Job one with the 3 GT is passenger and cargo space. Both categories score extremely high, too.

When the 3 GT's design process began three years ago, the car's A-pillar was more upright with the roof higher in front, but, according to exterior styling leader Page Beermann, that didn't look so great. Now, the windscreen has the greater rake to it and the car looks nicer while boasting a coefficient of drag of just 0.28 – good work for something with such a large frontal area. One more design touch they've done here for the first time is something BMW has dubbed Air Breathers. At the front of the forward wheel well on all new 3 Series body styles, you'll find something called an Air Curtain. It helps air flow through the lower side intakes in front and cools the brake discs. Conversely, the Air Breathers are those black detailed blister vents on our test car behind the front wells, and they let the air flow out of the wheel well, preventing excessive swirl, thus improving aerodynamics.

2014 BMW 3 Series Gran Turismo rear 3/4 view2014 BMW 3 Series Gran Turismo front fascia2014 BMW 3 Series Gran Turismo fender2014 BMW 3 Series Gran Turismo rear spoiler

This 3 GT is a much better deal than its 5 Series antecedent, and far nicer looking than what initial photos may have suggested.

Finally, there's the active aerodynamic effect of the automated rear spoiler. It deploys at speeds above 68 mph and retracts at 43 mph. This aero touch prevents the rear end design from pooching up too much like the eye sore tail on the 5 GT. To our eyes, the proportions for the 3 GT in profile and from behind are more than acceptable now. BMW designers admitted that their ambitious poster child on the project was the Lamborghini Espada with its very challenging and beautiful greenhouse. We're a long way from Italian greatness here, but at least the 3 GT brings us much closer to sexy.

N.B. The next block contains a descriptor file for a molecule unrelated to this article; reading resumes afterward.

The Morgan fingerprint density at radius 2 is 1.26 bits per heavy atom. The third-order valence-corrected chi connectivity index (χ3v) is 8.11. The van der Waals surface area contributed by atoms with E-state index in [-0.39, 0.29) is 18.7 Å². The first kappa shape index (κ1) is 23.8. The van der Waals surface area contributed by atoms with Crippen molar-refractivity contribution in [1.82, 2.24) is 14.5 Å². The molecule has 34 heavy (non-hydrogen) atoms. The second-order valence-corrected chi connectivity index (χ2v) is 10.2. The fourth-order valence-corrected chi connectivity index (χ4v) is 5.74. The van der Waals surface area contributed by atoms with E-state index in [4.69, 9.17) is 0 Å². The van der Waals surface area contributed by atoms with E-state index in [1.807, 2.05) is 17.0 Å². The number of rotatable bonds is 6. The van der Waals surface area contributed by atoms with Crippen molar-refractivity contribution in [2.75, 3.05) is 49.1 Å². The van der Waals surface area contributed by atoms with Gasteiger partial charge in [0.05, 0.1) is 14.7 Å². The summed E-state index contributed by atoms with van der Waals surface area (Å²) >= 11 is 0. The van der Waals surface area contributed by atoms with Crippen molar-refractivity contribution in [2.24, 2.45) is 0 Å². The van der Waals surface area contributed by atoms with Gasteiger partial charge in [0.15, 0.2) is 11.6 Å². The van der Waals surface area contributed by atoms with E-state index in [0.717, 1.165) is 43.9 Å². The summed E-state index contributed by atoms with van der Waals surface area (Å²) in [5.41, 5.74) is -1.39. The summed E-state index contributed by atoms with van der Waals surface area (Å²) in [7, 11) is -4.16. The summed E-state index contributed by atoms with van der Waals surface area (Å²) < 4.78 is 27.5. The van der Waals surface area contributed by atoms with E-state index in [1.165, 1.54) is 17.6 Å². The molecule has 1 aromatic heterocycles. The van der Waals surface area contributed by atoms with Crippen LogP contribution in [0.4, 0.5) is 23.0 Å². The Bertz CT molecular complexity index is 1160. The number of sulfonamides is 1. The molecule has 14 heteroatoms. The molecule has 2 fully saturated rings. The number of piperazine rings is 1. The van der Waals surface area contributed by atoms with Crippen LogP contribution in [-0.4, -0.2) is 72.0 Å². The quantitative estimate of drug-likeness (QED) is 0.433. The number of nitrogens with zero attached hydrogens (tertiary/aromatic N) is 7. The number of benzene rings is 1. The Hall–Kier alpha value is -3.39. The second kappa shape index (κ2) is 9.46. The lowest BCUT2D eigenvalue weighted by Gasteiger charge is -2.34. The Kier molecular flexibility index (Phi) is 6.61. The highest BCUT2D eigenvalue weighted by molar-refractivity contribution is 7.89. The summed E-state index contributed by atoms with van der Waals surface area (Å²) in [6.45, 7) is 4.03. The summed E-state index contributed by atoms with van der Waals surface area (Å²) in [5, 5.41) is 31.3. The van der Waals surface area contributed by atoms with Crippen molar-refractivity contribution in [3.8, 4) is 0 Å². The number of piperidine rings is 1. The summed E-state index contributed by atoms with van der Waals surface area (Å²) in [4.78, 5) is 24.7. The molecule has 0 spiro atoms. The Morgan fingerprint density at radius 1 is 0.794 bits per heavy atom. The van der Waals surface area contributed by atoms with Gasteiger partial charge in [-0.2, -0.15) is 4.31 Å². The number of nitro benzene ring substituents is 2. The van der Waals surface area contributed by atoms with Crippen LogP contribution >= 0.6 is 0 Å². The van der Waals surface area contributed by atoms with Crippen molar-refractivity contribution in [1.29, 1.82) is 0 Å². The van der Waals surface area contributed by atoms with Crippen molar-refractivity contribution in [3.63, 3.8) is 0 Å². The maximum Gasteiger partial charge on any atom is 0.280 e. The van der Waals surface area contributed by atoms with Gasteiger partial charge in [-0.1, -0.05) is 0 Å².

With its growing Gran Coupe and Gran Turismo families – not to mention the X6 crossover – BMW is still clearly trying to figure out how to walk the line between outright coupe styling and cargo-hauling practicality. In the end, this 3 GT is a much better deal than its 5 Series antecedent, and in person, it's far nicer looking than what initial photos may have suggested. Besides, we kind of have a long-standing thing for big rear hatch doors, especially when they can be had with rear-wheel drive. It's not perfect and we know some people still reeling from the shock of the 5 GT are going to hurl insults at it anyway, but the 3 GT warrants real consideration from buyers looking for a flexible and premium people hauler with a sure dose of driving competence.


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    • 1 Second Ago
  • 175 Comments
      Matt
      • 2 Years Ago
      I'd still prefer the wagon (touring or whatever they call it?), which has much more coherent design and more usefully-shaped storage (GT may have more total volume, but it's in the form of a wedge, not a cube). Most stuff you need to haul is box-shaped, not a wedge. Will they offer the wagon with a manual transmission?
        askroon
        • 2 Years Ago
        @Matt
        Nope.
        hans wee
        • 2 Years Ago
        @Matt
        wagon isn't coming in manual. it is coming in diesel though. i think the GT might have similar cargo area, then again its like 5" longer car.
          Matt
          • 2 Years Ago
          @hans wee
          328d wagon with a manual would be my DREAM car. Probably VW/Audi sportwagen is my best bet for diesel+manual+wagon. I would have bought the current Jetta Sportwagen if it had xenons available.
      witz323
      • 2 Years Ago